In Michigan’s Upper Peninsula, the U.P. Food Exchange (UPFE) is helping advance the local food movement by working with farmers, businesses and institutions to make obtaining and distributing food from U.P. farms easier, while increasing agriculture’s impact on the economy.
The U.P. Food Exchange
Created through a Regional Food Systems Grant from the Michigan Department of Agriculture and Rural Development, the UPFE is a partnership between the Marquette Food Co-Op and Michigan State University (MSU) Extension in conjunction with the Western U.P. Health Department. The initiative aims to connect local food activity in the eastern, central and western regions of the Upper Peninsula, as well as coordinate efforts between the regions and food hubs, including the Eastern U.P. Food Hub, Central U.P. Food Hub and Western U.P. Food Hub.
“It’s tough to get people from across the U.P. together on a regular basis at one location,” says Michelle Walk, co-leader of the UPFE and community food systems educator for MSU Extension. “There are also some very different personalities within the regions, and there are different growing conditions and different levels of activity, so we thought it was really important to have that regional component.”
The UPFE works with farms of all sizes and types, and helps farmers connect with local markets and institutions, such as schools, restaurants and hospitals. In addition, the UPFE educates buyers and helps them use what is available each season. One major way the initiative connects farmers and buyers is through the Online Marketplace, where institutional food purchasers can buy local food directly from farmers on the Internet.
“My personal goal for the U.P. Food Exchange is for it to become so familiar to people that it’s the first place they turn when they’re looking for information related to local food,” says Natasha Lantz, UPFE co-lead and outreach director for the Marquette Food Co-Op. “We can connect people with the resources they’re seeking because we have so many varied partnerships with other businesses and organizations across the Upper Peninsula.”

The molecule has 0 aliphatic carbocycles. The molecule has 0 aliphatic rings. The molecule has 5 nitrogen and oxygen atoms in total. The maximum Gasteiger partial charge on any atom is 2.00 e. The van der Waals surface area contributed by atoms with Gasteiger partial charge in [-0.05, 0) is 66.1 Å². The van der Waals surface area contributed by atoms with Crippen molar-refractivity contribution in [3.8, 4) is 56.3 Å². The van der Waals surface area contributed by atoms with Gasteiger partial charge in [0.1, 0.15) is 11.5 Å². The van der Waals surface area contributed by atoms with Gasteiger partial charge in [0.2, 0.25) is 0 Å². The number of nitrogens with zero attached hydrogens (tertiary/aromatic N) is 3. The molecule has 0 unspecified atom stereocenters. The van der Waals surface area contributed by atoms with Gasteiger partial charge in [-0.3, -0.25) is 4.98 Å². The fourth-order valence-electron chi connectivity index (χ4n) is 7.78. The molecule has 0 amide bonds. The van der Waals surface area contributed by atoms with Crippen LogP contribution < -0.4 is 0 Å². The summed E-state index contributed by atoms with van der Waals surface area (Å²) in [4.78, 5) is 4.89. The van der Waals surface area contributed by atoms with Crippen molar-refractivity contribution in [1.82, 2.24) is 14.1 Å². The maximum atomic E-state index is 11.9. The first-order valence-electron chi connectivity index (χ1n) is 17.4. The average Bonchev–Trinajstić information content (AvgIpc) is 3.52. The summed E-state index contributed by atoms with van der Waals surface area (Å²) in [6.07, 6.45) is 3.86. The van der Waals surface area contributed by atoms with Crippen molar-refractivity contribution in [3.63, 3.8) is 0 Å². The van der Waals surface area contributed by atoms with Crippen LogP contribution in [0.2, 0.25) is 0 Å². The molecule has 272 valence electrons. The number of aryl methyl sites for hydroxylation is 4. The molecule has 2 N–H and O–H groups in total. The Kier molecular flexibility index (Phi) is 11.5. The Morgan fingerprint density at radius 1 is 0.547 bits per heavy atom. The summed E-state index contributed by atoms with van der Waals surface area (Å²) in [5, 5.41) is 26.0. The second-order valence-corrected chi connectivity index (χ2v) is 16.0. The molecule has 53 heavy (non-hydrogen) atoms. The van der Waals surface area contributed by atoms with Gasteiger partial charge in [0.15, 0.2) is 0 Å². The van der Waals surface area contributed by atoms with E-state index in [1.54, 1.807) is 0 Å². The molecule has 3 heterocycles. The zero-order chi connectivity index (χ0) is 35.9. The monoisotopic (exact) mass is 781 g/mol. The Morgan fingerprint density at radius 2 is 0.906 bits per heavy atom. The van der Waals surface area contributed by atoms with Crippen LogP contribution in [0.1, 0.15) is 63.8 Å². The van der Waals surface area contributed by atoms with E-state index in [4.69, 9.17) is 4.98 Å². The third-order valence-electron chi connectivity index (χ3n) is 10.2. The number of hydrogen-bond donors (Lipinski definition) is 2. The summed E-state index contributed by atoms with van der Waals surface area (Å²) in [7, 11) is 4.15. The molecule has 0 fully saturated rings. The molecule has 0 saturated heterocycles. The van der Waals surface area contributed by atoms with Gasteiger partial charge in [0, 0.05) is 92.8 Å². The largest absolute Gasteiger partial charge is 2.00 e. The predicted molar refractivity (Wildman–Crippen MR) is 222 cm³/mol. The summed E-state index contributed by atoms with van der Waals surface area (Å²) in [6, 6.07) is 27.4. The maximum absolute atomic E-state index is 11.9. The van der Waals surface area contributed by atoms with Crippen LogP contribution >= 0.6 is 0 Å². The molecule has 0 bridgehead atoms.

Group GAP Pilot Study
Partially due to the fact that the UPFE works with several small farms, it was chosen to participate in a Group GAP (Good Agricultural Practices) Pilot Study in 2014 sponsored by the U.S. Department of Agriculture and the Wallace Center at Winrock International, which focuses on increasing public access to healthy, affordable foods. Although GAP certification is not required by the USDA, many buyers require it, and it can be difficult for small farms to navigate the certification process.
Through the pilot program, the UPFE helped a group of 10 farms by providing training, assessment and inspection of each farm prior to the USDA audit. The UPFE worked with each farm on a one-on-one basis, and of the original five groups in the pilot program, the UPFE is one of three that received certification during 2014.
“What we heard overwhelmingly from the small farms is that they couldn’t have done it without our help,” Walk says.
Moving forward, the UPFE plans to continue growing its presence in the Upper Peninsula, helping to make local food an even stronger part of the communities it works with.
“The future for the U.P. Food Exchange is very bright,” Lantz says. “We haven’t even started to scratch the surface – we’ve just been laying the groundwork.”